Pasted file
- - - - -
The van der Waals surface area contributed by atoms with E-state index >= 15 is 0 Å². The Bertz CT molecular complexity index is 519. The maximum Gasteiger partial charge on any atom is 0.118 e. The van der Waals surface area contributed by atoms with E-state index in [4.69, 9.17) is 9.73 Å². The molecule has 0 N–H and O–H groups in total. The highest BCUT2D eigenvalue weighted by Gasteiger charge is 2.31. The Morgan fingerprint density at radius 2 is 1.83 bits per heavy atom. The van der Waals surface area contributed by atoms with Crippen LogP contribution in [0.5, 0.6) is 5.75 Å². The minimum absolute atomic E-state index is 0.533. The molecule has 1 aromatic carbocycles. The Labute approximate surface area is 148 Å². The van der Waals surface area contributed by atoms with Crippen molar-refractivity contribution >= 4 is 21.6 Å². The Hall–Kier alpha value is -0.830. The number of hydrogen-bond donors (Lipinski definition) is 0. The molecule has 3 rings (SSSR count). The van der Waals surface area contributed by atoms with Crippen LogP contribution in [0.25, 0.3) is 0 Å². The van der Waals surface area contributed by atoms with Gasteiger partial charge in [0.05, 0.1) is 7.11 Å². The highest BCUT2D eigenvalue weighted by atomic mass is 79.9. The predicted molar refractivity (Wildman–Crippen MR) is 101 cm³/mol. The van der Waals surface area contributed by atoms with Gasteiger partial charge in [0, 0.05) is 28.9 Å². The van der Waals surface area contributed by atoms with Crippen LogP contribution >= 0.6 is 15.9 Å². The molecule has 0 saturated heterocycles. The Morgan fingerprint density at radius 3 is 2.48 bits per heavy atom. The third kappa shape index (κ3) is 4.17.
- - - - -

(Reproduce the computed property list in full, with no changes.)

The van der Waals surface area contributed by atoms with E-state index >= 15 is 0 Å². The Bertz CT molecular complexity index is 519. The maximum Gasteiger partial charge on any atom is 0.118 e. The van der Waals surface area contributed by atoms with E-state index in [4.69, 9.17) is 9.73 Å². The molecule has 0 N–H and O–H groups in total. The highest BCUT2D eigenvalue weighted by Gasteiger charge is 2.31. The Morgan fingerprint density at radius 2 is 1.83 bits per heavy atom. The van der Waals surface area contributed by atoms with Crippen LogP contribution in [0.5, 0.6) is 5.75 Å². The minimum absolute atomic E-state index is 0.533. The molecule has 1 aromatic carbocycles. The Labute approximate surface area is 148 Å². The van der Waals surface area contributed by atoms with Crippen molar-refractivity contribution >= 4 is 21.6 Å². The Hall–Kier alpha value is -0.830. The number of hydrogen-bond donors (Lipinski definition) is 0. The molecule has 3 rings (SSSR count). The van der Waals surface area contributed by atoms with Crippen LogP contribution in [0.25, 0.3) is 0 Å². The van der Waals surface area contributed by atoms with Gasteiger partial charge in [0.05, 0.1) is 7.11 Å². The highest BCUT2D eigenvalue weighted by atomic mass is 79.9. The predicted molar refractivity (Wildman–Crippen MR) is 101 cm³/mol. The van der Waals surface area contributed by atoms with Gasteiger partial charge in [0, 0.05) is 28.9 Å². The van der Waals surface area contributed by atoms with Crippen LogP contribution >= 0.6 is 15.9 Å². The molecule has 0 saturated heterocycles. The Morgan fingerprint density at radius 3 is 2.48 bits per heavy atom. The third kappa shape index (κ3) is 4.17.